Kremlin reacts to CIA video aimed at recruiting frustrated Russians as spies
(WASHINGTON) — The Kremlin has responded forcefully to the CIA launching an official channel on Telegram, the encrypted messaging app favored by Russians, featuring a dramatized video aimed at recruiting frustrated Russian civilians as spies.
The video invites them to engage with the agency on Telegram and share information it says could be critical to United States intelligence efforts.
The recruitment pitch is geared toward those whose knowledge of industry, science, technology or diplomacy, could be useful to the CIA — communicated by using a secure conduit on the internet.
“Contact us. Perhaps the people around you don’t want to hear the truth. We want to,” says text of the Russian-language video, which shows actors depicting Russians at home and at work, living quietly, as the voiceover of a Russian man contemplates telling truths the video suggests have been suppressed by the state.
“The CIA wants to know the truth about #Russia, and we are looking for reliable people who know and can tell us this truth,” the text of the video says. “Your information may be more valuable than you think.”
The Russian narrator acknowledges the “reality we speak about in a whisper” and laments “why the lives of some are worth more than others.” At the conclusion of the video, he’s decides to speak up: “This is my Russia. This will always be my Russia. I will endure. My family will endure. We will live with dignity because of my actions.”
The Kremlin has accused the U.S. of “attempts to interfere in our internal affairs, and attempts to destabilize the situation in our country.”
Foreign Ministry spokesperson Maria Zakharova warned Tuesday that “such malicious activity, including the distribution of inflammatory materials, will not remain without a proper effective response.”
A CIA official told ABC News the Telegram channel and the accompanying video production could draw Russian nationals to communicate with the U.S. by appealing to their sense of wanting to do the right thing.
“They’re feeling compelled by the Russian government’s unjust war right now to reach us, but we just want them to do so as securely as possible…[The video] is meant to convey more emotion,” the official said on condition of not being named.
The character’s voiceover, however, says clearly in Russian, “I don’t believe in revolution.” The CIA official said the video’s intention is to connect with Russians who are willing to speak but not to ignite political change on the ground.
“Many Russians may be ready to [contact us],” the official said. “They just need direction on how to do it.”
Darrell Blocker, a former CIA deputy director of its counterterrorism unit and ABC News contributor, called the agency’s outreach on Telegram “a stroke of genius.” In intelligence circles, this mode by which citizens can come forward to share what they know with foreign officials is known as a “walk-in” program – essentially an open door.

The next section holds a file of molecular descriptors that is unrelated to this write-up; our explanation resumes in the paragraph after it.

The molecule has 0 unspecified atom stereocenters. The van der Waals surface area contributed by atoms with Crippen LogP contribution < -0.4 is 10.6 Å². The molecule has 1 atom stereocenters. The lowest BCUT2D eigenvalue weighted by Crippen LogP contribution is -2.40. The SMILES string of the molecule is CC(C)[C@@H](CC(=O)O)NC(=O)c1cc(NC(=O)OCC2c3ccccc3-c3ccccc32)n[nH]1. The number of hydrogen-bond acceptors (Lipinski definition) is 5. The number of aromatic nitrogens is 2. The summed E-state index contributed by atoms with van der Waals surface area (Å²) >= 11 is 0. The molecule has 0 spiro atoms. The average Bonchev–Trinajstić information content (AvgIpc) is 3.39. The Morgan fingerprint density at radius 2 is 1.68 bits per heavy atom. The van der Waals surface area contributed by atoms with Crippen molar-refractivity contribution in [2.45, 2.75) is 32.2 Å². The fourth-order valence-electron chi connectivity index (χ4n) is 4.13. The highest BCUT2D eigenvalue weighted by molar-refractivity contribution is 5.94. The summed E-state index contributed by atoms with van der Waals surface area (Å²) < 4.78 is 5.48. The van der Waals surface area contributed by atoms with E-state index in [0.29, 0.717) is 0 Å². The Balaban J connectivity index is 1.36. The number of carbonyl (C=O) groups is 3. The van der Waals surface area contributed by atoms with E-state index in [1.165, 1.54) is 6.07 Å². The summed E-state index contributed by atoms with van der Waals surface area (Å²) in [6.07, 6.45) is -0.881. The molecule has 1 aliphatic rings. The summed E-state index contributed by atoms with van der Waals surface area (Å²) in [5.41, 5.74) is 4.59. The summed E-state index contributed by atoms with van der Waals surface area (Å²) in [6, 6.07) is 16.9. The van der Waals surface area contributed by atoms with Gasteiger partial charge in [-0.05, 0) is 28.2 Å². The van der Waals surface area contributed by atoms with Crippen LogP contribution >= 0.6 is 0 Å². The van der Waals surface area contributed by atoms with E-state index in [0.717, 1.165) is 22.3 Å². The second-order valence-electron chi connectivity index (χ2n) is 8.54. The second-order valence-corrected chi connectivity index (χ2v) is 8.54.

“Walk-ins are absolutely some of the most lucrative intelligence cases in the history of the agency. It’s one of those quiet success stories that no one on the outside ever really knows about,” Blocker said.
The CIA had already released instructions on social media for contacting the agency via the Dark Web. The Telegram video launch, which comes a year later, represents the agency’s expanding toolkit that includes open-source analysis.
“So, this is just the CIA, the modern CIA, so to speak, using long established and successful programs and in a different way,” Blocker said.
But the war in Ukraine is not specifically referred to in the CIA video. “I think mentioning it specifically in a video coming from CIA could be seen as a provocation,” Blocker said.
The video is a more tactical approach to build intelligence over time. “There’s always an audience for information, whether it’s going to be applicable a week from now or 10 years from now, you just never know.”
The vetting process is intense and continuous, Blocker says, and the CIA’s expertise and process, which the agency couldn’t discuss publicly, serve to root out people who might look to exploit the channel by providing a false identity or information.
The CIA official said the program has already yielded results, receiving contacts from the broad set of people in industries from which it solicited information. It launched the program after Russians expressed interest in coming forward, the official said.
Inside and outside of the country, Blocker said Russians would likely have interest in sharing what they know but are unaware of a secure way to do so. It’s often these ordinary people that initiate major intelligence gathering.
“It’s said in the CIA that CIA officers don’t recruit the Russians, the Russians recruit the CIA officer,” he said.
ABC News’ Tayna Stukalova contributed to this report.
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